In March, the Illinois POLST form was released to the public, an effort headed by the POLST Paradigm and the Chicago End-of-Life Care Coalition. This update to the Illinois DNR advance directive aims to improve the quality of life for patients at end of life.

POLSTs, Physicians Orders for Life Sustaining Treatment, are more detailed than conventional living wills and advance directives. These forms give patients the freedom to indicate preferences regarding resuscitation, intubation, intravenous antibiotics and feeding tubes. Such forms are intended for patients in their last year of life, and they can follow patients across state care settings and direct doctors to provide or withhold lifesaving treatments.

Image: POLST form

Image: POLST form

The form should be adjusted over time to fit each patient’s prognosis. “This is not a one-time thing, as patients progress the form can change,” Mulcahy said. “There should be shared decision-making between physicians and patients.” To be valid, the form must be signed by the attending physician.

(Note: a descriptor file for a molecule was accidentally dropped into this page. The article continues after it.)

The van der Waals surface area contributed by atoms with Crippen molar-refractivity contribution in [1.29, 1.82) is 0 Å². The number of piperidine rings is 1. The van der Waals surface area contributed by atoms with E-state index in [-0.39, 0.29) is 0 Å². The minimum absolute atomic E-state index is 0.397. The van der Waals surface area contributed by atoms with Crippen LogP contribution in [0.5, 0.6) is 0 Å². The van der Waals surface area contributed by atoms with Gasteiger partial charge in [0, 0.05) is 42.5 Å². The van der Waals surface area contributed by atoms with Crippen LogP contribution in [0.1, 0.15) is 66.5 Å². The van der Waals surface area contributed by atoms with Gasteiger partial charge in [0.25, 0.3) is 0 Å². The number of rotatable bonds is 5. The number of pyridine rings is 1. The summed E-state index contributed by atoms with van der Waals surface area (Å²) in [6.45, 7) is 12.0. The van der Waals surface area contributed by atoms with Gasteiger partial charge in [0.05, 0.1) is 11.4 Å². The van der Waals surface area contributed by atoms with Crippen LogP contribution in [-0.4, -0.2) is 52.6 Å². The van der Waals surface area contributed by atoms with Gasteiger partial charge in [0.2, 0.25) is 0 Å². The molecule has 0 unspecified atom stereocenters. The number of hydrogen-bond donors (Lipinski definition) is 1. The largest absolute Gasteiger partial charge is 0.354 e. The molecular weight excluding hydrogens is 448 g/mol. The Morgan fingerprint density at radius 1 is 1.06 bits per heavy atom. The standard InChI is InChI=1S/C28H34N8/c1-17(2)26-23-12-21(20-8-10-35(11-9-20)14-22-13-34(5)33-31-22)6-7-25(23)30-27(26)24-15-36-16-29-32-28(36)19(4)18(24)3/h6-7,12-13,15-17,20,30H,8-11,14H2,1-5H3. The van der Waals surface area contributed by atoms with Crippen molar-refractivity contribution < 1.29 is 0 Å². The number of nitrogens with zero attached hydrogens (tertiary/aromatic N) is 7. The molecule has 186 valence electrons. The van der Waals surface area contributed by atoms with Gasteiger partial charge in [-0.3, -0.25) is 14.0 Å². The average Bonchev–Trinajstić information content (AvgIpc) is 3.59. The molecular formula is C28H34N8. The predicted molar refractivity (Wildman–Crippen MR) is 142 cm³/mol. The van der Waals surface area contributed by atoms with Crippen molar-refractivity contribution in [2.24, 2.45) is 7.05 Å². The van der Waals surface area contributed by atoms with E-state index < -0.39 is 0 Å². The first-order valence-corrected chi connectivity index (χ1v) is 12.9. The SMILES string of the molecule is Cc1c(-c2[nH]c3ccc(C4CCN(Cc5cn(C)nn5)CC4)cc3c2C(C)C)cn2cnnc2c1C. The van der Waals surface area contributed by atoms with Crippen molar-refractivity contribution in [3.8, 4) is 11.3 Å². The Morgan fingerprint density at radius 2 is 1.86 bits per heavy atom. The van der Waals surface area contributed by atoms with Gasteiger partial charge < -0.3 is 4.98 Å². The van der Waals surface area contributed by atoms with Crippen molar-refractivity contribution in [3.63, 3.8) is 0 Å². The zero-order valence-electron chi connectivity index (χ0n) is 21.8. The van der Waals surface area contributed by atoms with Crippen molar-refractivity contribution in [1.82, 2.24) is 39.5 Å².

In the U.S., the average patient visits the hospital more than 30 times and meets nine different physicians during the last six months of life. These patients could benefit from having their medical wishes written down and on hand; the convenience helps cut through the chaos and confusion prevalent in care settings.

POLST was developed in Oregon in the 1990s, and now 14 states have POLST programs. Twenty-eight states are considering the use of such forms.

“Hopefully this form will change the culture and get people talking and preparing for the end of life,” Mulcahy said.